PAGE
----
Renault May Bring BMW-Style ‘Art Cars’ To F1 Because The F1 Grid Is Ugly

Renault May Bring BMW-Style 'Art Cars' To F1 Because The F1 Grid Is Ugly
Renault’s 2016 car. GIF via YouTube.

Formula One’s grid in recent years has been 50shades of mind-numbing grey, which Renault Sport F1 Managing Director Cyril Abiteboul described to as embarrassingly ugly. So, Renault wants to fix that, starting with a new bright yellow car and hopefully following up with a series of art cars.

Abiteboul didn’t mince any words when he described the current look of the grid and what drove the team to pick such a bright livery this year:

Frankly F1 cars are ugly. I am ashamed by what we are doing.

And frankly some teams are doing even worse than the regulations are driving us to do from a performance perspective. So we wanted also to be just good looking.

Yellow! This year’s Renault is a bright sunflower yellow! While it’s hard not to love the classic black and gold of the Lotus F1 team Renault purchased, that branding is so intertwined with Lotus that Renault had to do something different. Plus, I’m with Abiteboul on this: I would chuck my laptop into Town Lake if I had to tell yet another pair of black cars apart from all the other black, grey, and almost-black cars on the grid. Seriously.


Even the matte finish works here by sheer merit of Renault’s car being bright freakin’ yellow. This car is not so dark that all the detail gets lost in a rancid sea of bro-dom that smells vaguely of Axe body spray and desperation.

Renault’s yellow is soft and cheerful. The bright color reflects light on the curves a bit better. You’ll never mistake it for yet another black car.


Abiteboul continued:

I am thinking one good example is the BMW Art Car. Everyone will remember BMW for their fantastic cars: It is a fantastic platform and I am amazed that no one is making better use of that. Small things; small details – but why not?

Renault May Bring BMW-Style 'Art Cars' To F1 Because The F1 Grid Is Ugly
BMW art car. Photo credit: Newspress

The art car idea is no stranger to motorsports. BMW started inviting artists to jazz up its cars in 1975 and has produced 17 art cars since then, according to this profile on the first art car from Speedhunters. It’s a program that isn’t just great exposure for the artists, but also looks amazing on a race car.

What is to blame for Formula One’s dull grid, then? Abiteboul told that part of it is tradition, and part of it is branding:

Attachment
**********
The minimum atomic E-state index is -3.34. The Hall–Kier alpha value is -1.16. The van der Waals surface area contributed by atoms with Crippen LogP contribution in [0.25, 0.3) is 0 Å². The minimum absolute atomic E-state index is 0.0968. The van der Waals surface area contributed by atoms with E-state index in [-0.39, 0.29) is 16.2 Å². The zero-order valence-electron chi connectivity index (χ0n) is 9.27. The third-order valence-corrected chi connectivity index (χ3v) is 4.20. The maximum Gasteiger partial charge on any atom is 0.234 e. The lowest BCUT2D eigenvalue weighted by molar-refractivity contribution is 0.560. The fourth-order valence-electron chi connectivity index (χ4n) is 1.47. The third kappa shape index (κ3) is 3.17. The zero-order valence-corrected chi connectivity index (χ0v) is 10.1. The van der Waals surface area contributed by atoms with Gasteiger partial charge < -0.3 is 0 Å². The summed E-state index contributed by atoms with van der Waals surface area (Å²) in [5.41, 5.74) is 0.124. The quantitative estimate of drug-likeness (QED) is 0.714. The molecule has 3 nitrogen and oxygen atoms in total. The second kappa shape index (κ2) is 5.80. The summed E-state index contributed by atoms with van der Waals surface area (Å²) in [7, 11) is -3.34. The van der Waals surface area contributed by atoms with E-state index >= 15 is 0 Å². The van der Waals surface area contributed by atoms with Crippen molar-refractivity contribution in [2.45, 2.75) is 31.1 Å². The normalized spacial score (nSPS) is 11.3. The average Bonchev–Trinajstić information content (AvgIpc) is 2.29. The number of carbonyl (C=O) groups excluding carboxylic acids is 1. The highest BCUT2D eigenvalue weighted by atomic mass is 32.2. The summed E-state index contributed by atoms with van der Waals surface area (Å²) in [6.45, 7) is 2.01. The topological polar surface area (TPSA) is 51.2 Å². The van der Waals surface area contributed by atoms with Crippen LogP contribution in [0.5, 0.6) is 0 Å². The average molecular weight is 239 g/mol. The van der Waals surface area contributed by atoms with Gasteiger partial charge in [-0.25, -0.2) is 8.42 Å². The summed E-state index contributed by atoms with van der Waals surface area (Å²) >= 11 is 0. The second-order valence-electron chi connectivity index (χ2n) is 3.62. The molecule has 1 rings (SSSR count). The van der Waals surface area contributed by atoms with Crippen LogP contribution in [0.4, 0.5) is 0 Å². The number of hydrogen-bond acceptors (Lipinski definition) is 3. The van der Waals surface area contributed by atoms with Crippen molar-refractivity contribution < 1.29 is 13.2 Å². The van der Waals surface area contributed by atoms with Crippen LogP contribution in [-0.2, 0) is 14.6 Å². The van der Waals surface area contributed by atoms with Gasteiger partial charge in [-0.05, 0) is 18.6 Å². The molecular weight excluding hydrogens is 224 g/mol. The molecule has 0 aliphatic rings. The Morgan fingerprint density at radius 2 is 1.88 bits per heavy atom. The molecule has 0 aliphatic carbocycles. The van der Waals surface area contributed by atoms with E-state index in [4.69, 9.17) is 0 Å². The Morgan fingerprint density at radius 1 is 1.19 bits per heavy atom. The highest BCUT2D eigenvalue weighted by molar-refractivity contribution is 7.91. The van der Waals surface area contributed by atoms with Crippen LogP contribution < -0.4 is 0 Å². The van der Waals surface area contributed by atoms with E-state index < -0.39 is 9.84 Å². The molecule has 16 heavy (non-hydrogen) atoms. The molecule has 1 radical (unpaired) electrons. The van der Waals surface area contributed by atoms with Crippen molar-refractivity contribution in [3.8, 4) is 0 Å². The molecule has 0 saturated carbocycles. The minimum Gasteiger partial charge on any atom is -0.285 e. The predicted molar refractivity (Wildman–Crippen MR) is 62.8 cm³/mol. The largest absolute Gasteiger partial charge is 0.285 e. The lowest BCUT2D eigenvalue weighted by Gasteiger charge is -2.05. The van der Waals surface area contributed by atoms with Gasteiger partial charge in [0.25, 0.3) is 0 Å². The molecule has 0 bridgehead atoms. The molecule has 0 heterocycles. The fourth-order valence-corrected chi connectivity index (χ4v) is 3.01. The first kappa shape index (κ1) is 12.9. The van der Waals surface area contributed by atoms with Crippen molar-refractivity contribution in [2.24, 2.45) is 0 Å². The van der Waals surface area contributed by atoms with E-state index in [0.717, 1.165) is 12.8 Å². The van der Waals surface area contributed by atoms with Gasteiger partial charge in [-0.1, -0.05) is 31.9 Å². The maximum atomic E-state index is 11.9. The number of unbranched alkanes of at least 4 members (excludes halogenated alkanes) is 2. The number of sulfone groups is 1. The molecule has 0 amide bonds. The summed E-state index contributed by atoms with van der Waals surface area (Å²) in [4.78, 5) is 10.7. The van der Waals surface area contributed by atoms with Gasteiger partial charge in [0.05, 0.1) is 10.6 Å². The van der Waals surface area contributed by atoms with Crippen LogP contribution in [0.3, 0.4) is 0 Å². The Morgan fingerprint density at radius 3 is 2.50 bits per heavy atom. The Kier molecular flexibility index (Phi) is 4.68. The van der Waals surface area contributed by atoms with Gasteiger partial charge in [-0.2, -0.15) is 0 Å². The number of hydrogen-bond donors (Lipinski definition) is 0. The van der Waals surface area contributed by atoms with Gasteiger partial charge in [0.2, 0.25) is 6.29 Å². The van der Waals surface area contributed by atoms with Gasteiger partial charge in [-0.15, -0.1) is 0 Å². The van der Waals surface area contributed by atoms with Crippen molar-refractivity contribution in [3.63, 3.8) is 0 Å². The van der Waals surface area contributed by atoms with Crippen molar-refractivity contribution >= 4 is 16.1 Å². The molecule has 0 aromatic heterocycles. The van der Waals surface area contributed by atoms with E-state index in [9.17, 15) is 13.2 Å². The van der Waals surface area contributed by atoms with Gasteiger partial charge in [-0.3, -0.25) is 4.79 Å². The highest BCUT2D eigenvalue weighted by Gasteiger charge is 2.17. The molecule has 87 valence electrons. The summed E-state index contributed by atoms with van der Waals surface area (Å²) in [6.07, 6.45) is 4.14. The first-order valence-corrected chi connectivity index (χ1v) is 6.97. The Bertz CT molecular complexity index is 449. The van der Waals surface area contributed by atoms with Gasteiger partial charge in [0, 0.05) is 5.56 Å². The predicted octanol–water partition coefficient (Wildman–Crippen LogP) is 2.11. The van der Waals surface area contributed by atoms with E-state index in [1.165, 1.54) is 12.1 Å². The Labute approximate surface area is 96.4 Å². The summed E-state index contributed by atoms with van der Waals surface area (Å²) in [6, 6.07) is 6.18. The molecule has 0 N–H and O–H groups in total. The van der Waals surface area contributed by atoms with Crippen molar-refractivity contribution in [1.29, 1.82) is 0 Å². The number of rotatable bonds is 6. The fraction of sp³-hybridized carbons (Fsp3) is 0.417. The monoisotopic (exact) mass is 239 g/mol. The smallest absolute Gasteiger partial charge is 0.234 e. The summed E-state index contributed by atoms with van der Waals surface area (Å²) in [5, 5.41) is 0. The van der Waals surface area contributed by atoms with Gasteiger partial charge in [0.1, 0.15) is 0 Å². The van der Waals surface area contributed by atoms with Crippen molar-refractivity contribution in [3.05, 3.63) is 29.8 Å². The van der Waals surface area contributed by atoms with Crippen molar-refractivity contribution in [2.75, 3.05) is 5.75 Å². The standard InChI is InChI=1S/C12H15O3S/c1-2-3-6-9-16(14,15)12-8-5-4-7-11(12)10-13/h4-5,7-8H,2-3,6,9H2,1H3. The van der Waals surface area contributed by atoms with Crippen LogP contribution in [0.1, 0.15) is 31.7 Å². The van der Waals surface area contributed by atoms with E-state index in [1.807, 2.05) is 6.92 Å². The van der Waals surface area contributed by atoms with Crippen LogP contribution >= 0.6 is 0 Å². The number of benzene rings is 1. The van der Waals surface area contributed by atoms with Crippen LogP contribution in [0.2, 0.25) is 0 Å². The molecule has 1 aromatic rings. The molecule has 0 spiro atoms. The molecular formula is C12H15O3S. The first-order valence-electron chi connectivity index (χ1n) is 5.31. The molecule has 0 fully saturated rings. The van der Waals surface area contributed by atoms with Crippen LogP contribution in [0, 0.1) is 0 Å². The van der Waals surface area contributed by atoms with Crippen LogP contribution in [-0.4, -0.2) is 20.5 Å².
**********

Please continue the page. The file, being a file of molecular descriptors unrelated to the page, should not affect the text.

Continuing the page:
I think it is because everyone wants to tell a story about being premium. And if you want to be premium, the obvious thing to do is to be on the dark grey-ish side.

Plus you have the teams that will obviously be dark grey or silver like Mercedes and McLaren. So that is already two. And there are a number of teams that want to do the same.

So, I don’t know why really people are not going a bit more bullish with their colors. It is like they want to disappear. We don’t want to disappear, it is a statement and there is no hideaway. We will have to deal with what we do on track.

We heard “premium” often when we picked designer Andy Blackmore’s brain on the “Darth Cayman” livery for the CJ Wilson Racing team, so the association of dark, classic colors like blacks and greys with upscale branding isn’t just a trend in Formula One. That’s fairly common around the world.


Problem is, it’s led to a big branding failure for most Formula One teams, as there are too many black and grey cars on the grid. The Mercedes team is the Silver Arrows, so they’re married to it in the same way that Gulf is married to baby blue and orange. It’s good branding for them to keep the silver.

Everyone else running a black or grey car doesn’t have much of an excuse. Going for a “premium” color doesn’t mean anything when you fail to to ensure said color will actually stand out on the grid. Abiteboul mentioned McLaren as a team who you expect to run a dark grey, silver, or more recently black car, but at this point, McLaren could bring back their bright orange color from the late sixties and early seventies and everyone would love them even more for it.

Article 9 of Formula One’s sporting regulations suggests that Renault may be married to their yellow for a while, regardless. The kinds of in-season livery changes Renault wants to do would need to gain approval from the fellow teams and sport’s heads via the F1 Commission, so here’s hoping they’re down with Abiteboul’s plan to shake up the look of the grid.

In the meantime, I’m very thankful that the Renaults will at least be easy to spot!

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